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Moving to T+1 represents an operational challenge exceeding anything firms have experienced.
The coming move to T+1 represents an operational challenge far exceeding anything firms experienced in past shifts to T+5, T+3 or even T+2. Fortunately, innovations like robotic process automation and artificial intelligence are creating unprecedented opportunities to meet that challenge by accelerating parts of the trade life cycle. But technology alone won’t be enough. In addition to hefty IT investments, making the shift to a 24-hour settlement window will some require fundamental changes in behavior.
In previous changes to the settlement cycle, market participants could adapt to the faster pace by speeding up existing practices—often by throwing additional bodies at manual processes. A 24-hour window will leave little to no time for manual operations. To function in a T+1 environment, firms will have to automate wherever and whenever possible, and rethink how they approach tasks in which some level of human intervention is required.
Take a fundamental process like trade affirmation. In a T+1 cycle, large financial institutions and asset managers will automate the task with centralized matching platforms capable of automatically affirming a trade when match occurs between the buy and sell side. But firms without the resources to deploy this technology might struggle. Currently, many firms email trade details to counterparties the day after a trade. These firms will have to alter the way they operate in order to get this information to counterparties much faster. In turn, sell-side firms will have to figure out ways to accommodate these slower-moving clients in the new, compressed settlement cycle.
The solutions to these challenges will blend process improvement and tech innovation. Consider the routine process of exception resolution. Even if firms are able to automate most parts of the trade reconciliation process, and even if they are able to use AI and other technology to identify breaks, resolving those breaks will still require some level of human intervention to pinpoint the remedy, as well as some communication with a trader or the counterparty to facilitate a fix, and additional internal communication to implement it.
That resolution process will take up valuable time in the shortened window, especially for large sell-side firms processing trades for scores of clients. To complete that work the new settlement cycle, firms will have to rethink and restructure their approaches. For example, firms might switch from existing exception management processes in which they identify and resolve trade breaks on a one-off basis, to an “exception elimination” framework in which, in addition to resolving the immediate break, they also follow through and identify and resolve the root cause of the problem. That might entail reaching out to a trader or middle-office professional to correct inaccurate settlement instructions or some other mistake in a given account. Because actions like those will eliminate the issue once and for all, firms can reduce both the overall number of exceptions and the time it takes to resolve them.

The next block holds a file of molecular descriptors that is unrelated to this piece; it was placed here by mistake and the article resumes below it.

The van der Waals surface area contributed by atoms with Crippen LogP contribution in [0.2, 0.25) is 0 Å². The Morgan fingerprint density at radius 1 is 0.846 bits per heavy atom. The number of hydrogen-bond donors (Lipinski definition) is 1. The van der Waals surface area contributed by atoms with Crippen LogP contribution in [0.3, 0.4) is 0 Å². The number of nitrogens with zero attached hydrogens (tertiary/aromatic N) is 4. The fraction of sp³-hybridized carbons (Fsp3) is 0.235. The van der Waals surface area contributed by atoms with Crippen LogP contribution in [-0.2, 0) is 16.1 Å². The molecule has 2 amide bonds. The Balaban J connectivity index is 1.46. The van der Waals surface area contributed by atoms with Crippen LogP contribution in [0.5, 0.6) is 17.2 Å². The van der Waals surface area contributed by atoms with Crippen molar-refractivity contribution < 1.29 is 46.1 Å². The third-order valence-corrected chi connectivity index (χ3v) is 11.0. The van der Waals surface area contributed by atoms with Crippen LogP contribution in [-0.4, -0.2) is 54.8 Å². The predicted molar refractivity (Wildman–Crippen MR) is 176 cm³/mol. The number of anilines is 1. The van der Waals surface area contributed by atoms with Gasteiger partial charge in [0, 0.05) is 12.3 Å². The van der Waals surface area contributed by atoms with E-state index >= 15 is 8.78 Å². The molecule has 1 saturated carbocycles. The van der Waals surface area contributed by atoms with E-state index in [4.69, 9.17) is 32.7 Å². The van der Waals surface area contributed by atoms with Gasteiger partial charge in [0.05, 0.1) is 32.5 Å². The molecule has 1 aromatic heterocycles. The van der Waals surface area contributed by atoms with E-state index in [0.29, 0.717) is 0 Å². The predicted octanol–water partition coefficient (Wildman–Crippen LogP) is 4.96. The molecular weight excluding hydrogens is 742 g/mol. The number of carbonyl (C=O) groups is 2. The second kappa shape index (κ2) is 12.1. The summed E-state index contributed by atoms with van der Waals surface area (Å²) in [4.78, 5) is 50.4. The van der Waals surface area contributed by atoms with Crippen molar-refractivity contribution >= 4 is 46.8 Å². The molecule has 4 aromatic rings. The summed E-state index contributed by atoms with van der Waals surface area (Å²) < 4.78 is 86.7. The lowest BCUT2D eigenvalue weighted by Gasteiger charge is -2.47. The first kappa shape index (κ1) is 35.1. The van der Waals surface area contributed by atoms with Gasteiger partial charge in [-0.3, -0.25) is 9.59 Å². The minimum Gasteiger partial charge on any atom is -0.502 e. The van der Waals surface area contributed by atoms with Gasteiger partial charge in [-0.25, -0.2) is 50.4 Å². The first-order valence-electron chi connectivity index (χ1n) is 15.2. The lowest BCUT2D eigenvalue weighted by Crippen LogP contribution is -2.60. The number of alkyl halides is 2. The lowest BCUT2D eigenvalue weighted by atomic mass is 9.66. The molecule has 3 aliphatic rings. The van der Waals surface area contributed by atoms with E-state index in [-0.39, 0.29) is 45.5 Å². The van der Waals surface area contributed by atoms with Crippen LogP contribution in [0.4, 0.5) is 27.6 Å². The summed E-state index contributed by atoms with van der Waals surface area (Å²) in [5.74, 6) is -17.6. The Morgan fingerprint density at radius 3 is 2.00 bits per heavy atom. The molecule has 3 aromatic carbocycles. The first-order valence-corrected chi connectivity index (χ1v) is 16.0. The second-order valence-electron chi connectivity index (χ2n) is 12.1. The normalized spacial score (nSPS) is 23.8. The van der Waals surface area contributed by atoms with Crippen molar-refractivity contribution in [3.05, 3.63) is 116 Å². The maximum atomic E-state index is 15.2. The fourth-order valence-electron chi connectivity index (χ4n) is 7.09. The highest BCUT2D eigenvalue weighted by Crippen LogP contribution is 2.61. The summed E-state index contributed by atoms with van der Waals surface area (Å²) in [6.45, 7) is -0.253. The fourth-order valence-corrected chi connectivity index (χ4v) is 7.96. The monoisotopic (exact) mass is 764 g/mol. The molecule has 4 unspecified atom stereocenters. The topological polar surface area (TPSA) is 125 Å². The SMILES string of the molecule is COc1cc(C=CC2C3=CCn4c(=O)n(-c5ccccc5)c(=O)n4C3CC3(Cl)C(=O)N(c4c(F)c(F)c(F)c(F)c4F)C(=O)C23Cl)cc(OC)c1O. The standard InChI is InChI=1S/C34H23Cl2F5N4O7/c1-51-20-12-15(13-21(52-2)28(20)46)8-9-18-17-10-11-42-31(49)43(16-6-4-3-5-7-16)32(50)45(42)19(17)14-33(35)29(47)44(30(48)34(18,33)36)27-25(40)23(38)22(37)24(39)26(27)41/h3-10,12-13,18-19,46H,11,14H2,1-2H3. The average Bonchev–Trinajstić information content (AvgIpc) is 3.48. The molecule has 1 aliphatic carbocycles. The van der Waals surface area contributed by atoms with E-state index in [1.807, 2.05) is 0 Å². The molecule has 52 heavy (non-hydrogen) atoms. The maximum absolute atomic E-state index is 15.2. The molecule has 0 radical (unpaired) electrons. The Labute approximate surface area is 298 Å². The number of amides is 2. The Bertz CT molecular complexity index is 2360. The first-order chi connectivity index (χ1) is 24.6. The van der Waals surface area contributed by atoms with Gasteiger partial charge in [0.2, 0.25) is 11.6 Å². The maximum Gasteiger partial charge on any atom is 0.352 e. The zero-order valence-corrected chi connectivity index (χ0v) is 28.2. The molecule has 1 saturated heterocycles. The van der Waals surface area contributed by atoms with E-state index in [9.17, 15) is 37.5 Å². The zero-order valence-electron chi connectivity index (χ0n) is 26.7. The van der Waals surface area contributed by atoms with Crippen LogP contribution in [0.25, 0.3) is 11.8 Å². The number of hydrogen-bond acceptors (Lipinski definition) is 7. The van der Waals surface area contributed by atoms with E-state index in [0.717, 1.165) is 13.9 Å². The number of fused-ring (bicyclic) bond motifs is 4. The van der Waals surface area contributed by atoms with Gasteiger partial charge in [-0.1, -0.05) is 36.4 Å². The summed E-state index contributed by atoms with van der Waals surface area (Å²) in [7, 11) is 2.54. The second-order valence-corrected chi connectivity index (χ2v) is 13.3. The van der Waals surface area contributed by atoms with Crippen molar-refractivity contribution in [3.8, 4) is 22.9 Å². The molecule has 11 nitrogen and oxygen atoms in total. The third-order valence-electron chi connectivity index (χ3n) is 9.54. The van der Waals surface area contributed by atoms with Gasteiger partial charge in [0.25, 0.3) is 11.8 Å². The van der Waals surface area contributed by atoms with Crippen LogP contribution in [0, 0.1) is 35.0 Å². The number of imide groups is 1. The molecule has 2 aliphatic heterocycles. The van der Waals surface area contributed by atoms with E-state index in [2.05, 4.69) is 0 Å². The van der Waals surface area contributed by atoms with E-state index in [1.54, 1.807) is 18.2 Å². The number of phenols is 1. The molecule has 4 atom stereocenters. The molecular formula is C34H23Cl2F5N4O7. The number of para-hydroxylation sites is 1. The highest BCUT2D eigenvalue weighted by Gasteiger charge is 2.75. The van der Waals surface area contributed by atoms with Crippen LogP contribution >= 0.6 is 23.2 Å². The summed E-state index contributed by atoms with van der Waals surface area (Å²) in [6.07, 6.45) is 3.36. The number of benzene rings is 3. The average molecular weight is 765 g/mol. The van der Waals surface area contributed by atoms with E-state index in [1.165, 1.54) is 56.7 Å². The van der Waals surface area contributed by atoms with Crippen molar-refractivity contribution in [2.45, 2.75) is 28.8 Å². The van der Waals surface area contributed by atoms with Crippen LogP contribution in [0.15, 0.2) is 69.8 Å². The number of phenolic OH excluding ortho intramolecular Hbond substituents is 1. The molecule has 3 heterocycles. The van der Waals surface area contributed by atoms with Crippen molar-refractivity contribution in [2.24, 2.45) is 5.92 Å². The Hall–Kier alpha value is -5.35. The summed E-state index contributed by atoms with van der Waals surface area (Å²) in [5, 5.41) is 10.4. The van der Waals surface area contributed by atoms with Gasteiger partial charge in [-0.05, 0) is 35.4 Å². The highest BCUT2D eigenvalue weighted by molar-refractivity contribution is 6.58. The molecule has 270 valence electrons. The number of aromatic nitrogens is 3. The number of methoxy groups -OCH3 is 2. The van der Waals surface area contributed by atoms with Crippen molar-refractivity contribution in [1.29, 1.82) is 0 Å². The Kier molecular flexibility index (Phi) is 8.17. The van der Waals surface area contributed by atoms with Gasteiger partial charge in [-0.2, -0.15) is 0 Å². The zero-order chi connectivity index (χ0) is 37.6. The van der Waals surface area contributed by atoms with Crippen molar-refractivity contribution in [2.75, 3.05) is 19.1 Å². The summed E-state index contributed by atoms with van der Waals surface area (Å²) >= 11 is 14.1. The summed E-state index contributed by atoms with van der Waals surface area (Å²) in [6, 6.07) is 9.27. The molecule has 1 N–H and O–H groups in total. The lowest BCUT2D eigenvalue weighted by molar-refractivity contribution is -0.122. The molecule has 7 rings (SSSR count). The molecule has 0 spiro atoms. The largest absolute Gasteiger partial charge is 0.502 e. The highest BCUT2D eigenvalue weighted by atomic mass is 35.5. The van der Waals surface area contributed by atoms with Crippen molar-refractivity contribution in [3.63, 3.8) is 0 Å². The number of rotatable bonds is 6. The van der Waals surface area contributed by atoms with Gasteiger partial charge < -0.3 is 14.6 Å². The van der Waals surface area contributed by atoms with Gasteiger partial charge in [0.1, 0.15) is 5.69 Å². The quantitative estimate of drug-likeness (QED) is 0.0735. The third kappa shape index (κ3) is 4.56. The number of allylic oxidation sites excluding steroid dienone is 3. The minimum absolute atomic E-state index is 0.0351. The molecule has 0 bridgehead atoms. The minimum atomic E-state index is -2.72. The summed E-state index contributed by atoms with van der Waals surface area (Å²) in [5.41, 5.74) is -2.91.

Virtually all strategies for speeding up the settlement process will be dependent on data. Financial service firms are embarking on data transformation initiatives designed to increase internal efficiency, lower costs, improve client service and contribute to a host of additional business goals. These transformation efforts will play a crucial role in the move to T+1. As the trade cycle compresses, data must be available to every node in the process in something close to real time. Those data must be up-to-date, accurate, and presented in a standardized format for easy use. In most cases, achieving those standards will require some fundamental changes to data and IT architecture, with point-to-point data exchanges giving way to more holistic data warehouse configurations.
Timely, reliable data are the primary requirement for RPA, AI, ML and other technologies that have the potential to exponentially accelerate every aspect of the trade process.
Integrating these new technologies and process improvements into a new, 24-hour settlement process will be no easy task. For many firms, the transition will be further complicated by the fact that the last settlement cycle contraction took place five years ago. Many of the operational professionals who managed that transition have retired or moved on to other positions. With the SEC aiming for a move to T+1 as early as the first half of 2024, both buy side and sell side firms should be acting now to gather the management, technology, and operational talent they will need to meet this unprecedented challenge.
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